The Glory Field

Front Cover
Scholastic Inc., 1994 - Juvenile Nonfiction - 375 pages
15 Reviews
An exciting, eye-catching repackage of acclaimed author Walter Dean Myers' bestselling paperbacks, to coincide with the publication of SUNRISE OVER FALLUJA in hardcover.

"Those shackles didn't rob us of being black, son, they robbed us of being human."

This is the story of one family. A family whose history saw its first ancestor captured, shackled, and brought to this country from Africa. A family who can still see remnants of the shackles that held some of its members captive -- even today. It is a story of pride, determination, struggle, and love. And of the piece of the land that holds them together throughout it all.
 

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LibraryThing Review

User Review  - ALelliott - LibraryThing

This powerful novel tells the story of the Lewis family through six generations. It begins with Muhammad Bilal's journey from Africa in the belly of a slave ship, then progresses through stories set ... Read full review

LibraryThing Review

User Review  - wearylibrarian - LibraryThing

This book follows the Lewis family through many generations. Beginning with Muhammad Bilal, who was captured and brought to America on a slave ship, to family members who now live in Harlem in 1994 ... Read full review

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Contents

MARCH 1864 LIVE OAKS PLANTATION CURRY ISLAND SOUTH CAROLINA
9
APRIL 1900 CURRY ISLAND SOUTH CAROLINA
71
MAY 1930 CHICAGO ILLINOIS
139
JANUARY 1964 JOHNSON CITY SOUTH CAROLINA
209
AUGUST 1994 HARLEM NEW YORK
291
EPILOGUE
369
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About the author (1994)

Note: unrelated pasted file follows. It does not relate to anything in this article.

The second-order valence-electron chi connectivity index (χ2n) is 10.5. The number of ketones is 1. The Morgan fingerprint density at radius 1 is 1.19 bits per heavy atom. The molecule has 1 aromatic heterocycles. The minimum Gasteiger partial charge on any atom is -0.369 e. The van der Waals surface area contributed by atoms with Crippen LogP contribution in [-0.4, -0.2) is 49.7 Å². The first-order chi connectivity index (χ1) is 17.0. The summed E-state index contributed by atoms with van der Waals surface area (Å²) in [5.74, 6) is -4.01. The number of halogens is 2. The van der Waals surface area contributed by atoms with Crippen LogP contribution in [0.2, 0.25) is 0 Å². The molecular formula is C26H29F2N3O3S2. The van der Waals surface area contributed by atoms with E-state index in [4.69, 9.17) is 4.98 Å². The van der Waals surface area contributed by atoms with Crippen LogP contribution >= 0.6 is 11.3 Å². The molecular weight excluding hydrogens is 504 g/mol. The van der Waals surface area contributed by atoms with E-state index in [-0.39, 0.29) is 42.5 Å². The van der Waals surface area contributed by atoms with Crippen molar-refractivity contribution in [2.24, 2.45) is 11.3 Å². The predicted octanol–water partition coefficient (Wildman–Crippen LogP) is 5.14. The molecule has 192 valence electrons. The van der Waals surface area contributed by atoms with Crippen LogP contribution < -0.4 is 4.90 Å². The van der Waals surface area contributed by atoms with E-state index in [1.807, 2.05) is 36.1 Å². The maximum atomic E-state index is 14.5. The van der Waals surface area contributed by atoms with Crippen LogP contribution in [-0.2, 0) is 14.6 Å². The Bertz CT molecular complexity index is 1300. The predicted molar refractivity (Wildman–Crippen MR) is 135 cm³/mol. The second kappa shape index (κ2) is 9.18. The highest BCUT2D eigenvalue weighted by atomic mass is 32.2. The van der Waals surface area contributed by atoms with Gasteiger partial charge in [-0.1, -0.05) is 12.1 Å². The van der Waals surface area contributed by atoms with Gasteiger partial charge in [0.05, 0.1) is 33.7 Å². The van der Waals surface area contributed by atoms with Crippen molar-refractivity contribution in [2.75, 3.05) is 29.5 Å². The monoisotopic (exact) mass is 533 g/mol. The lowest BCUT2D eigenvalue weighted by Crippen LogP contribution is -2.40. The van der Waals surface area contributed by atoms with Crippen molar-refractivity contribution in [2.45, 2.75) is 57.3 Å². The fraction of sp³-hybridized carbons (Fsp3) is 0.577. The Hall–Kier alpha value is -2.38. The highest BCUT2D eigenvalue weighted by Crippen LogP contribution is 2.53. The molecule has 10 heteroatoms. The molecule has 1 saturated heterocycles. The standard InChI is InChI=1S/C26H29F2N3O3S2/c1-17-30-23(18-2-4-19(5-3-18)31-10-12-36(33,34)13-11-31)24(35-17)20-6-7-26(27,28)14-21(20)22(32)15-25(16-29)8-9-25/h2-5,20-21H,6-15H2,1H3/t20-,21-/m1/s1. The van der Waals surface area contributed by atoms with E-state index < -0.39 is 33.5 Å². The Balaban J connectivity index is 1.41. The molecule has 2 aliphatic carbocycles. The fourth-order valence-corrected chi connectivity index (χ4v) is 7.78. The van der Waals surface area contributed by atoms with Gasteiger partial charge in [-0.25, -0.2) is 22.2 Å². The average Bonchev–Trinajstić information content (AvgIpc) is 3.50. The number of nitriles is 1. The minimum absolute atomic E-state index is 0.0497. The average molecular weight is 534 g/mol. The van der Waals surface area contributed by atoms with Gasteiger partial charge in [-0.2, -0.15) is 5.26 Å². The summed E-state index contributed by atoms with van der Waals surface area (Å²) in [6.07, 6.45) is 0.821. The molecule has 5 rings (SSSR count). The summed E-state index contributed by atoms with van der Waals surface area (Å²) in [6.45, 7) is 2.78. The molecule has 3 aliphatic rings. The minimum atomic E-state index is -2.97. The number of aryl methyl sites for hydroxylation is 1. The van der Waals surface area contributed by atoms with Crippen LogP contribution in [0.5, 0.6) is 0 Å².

Walter Dean Myers was born on August 12, 1937 in Martinsberg, West Virginia. When he was three years old, his mother died and his father sent him to live with Herbert and Florence Dean in Harlem, New York. He began writing stories while in his teens. He dropped out of high school and enlisted in the Army at the age of 17. After completing his army service, he took a construction job and continued to write. He entered and won a 1969 contest sponsored by the Council on Interracial Books for Children, which led to the publication of his first book, Where Does the Day Go? During his lifetime, he wrote more than 100 fiction and nonfiction books for children and young adults. His works include Fallen Angels, Bad Boy, Darius and Twig, Scorpions, Lockdown, Sunrise Over Fallujah, Invasion, Juba!, and On a Clear Day. He also collaborated with his son Christopher, an artist, on a number of picture books for young readers including We Are America: A Tribute from the Heart and Harlem, which received a Caldecott Honor Award, as well as the teen novel Autobiography of My Dead Brother. He was the winner of the first-ever Michael L. Printz Award for Monster, the first recipient of the Coretta Scott King-Virginia Hamilton Award for Lifetime Achievement, and a recipient of the Margaret A. Edwards Award for lifetime achievement in writing for young adults. He also won the Coretta Scott King Award for African American authors five times. He died on July 1, 2014, following a brief illness, at the age of 76.

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